New Castle News


July 18, 2012

Mohawk to allow electronic devices in school

NEW CASTLE — Mohawk Area students may take electronic educational devices to classes this year.

The school board has adopted a policy that welcomes iPads, laptops, smart phones and other devices that will enable students to access learning materials.

Superintendent Kathleen Kwolek said the district’s decision to go wireless opens its server to classroom students to enable them to access the Internet and to retrieve school work done own their own electronic equipment. Firewall prohibit them from accessing sites where they should not go, she said.

As part of the district’s latest building renovation plans had been made to purchase classroom computers and install necessary wiring, Kwolek said.

“But then wireless access exploded. We created a wireless atmosphere. That one change made all of this possible. They won’t need jumpdrives to access their work on our computers as they have used in the past.”

The board also approved a policy to waive tuition payments for the children of any employee who does not live in the district but who wants to enroll in the district.

“We believe this builds commitment and community,” Kwolek said. She noted that estimated tuition costs for the upcoming school year are $8,659 for elementary students and $9,330 for the high school.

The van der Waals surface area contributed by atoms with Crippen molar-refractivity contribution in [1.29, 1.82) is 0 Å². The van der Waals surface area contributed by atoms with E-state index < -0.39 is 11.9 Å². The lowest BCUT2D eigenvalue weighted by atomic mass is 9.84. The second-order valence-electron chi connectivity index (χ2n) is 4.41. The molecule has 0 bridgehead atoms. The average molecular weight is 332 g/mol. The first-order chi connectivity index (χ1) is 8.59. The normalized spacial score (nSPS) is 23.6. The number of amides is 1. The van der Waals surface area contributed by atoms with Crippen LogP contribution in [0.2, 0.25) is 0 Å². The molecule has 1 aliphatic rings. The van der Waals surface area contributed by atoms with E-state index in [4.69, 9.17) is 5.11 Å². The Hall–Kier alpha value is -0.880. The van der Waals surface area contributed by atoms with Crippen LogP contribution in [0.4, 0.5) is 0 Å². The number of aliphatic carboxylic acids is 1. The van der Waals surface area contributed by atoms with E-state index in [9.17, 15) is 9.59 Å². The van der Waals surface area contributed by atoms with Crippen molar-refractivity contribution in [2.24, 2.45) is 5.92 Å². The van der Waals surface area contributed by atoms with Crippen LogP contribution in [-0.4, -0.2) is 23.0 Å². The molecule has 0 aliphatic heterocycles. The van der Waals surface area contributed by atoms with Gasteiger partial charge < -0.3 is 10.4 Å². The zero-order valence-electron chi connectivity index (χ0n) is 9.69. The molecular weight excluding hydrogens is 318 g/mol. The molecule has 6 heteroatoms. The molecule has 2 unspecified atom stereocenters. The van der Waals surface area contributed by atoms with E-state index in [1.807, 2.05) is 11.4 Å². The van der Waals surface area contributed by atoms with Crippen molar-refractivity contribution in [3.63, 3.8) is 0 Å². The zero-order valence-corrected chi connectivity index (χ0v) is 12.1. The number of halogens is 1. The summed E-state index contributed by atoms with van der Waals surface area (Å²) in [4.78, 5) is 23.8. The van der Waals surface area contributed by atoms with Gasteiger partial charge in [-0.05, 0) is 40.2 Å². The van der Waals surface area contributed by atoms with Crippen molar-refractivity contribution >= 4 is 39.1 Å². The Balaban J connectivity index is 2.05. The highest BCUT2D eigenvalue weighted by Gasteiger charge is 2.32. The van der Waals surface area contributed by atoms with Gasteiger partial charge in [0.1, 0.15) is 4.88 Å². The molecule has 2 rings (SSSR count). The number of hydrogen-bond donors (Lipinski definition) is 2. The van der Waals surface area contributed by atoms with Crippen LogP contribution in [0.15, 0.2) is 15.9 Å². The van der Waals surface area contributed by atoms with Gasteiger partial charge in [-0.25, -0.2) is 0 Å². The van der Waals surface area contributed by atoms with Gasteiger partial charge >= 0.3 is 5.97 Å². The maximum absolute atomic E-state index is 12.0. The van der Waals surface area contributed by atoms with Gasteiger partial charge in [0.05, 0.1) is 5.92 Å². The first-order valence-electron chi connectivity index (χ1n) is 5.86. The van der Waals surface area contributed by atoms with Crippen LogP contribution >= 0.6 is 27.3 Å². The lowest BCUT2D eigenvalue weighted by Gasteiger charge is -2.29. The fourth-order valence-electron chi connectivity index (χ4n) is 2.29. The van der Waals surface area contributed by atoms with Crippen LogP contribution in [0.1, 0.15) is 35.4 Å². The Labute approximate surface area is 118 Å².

The board also approved the retirement of Title I teacher Joyce Sennick, who taught remedial reading and math in elementary school for 12 years.

The board hired Ashley Zaboroski, who will teach first grade and special education instructional aides and long-term substitute teachers. They include Anthony Massello, Rachal Glass and Amanda Bshero as special education aides, Eugene Roberson as an emotional support aide and Mark Seminara as an education in the home aide. All have accepted one-year contracts with the district.

Longterm substitute teachers hired are Carrie Tomon, elementary and Gerald Guido, high school history.

The board will seek bids for gas and coal.

It also approved the annual Gettysburg field trip for fifth grade students.



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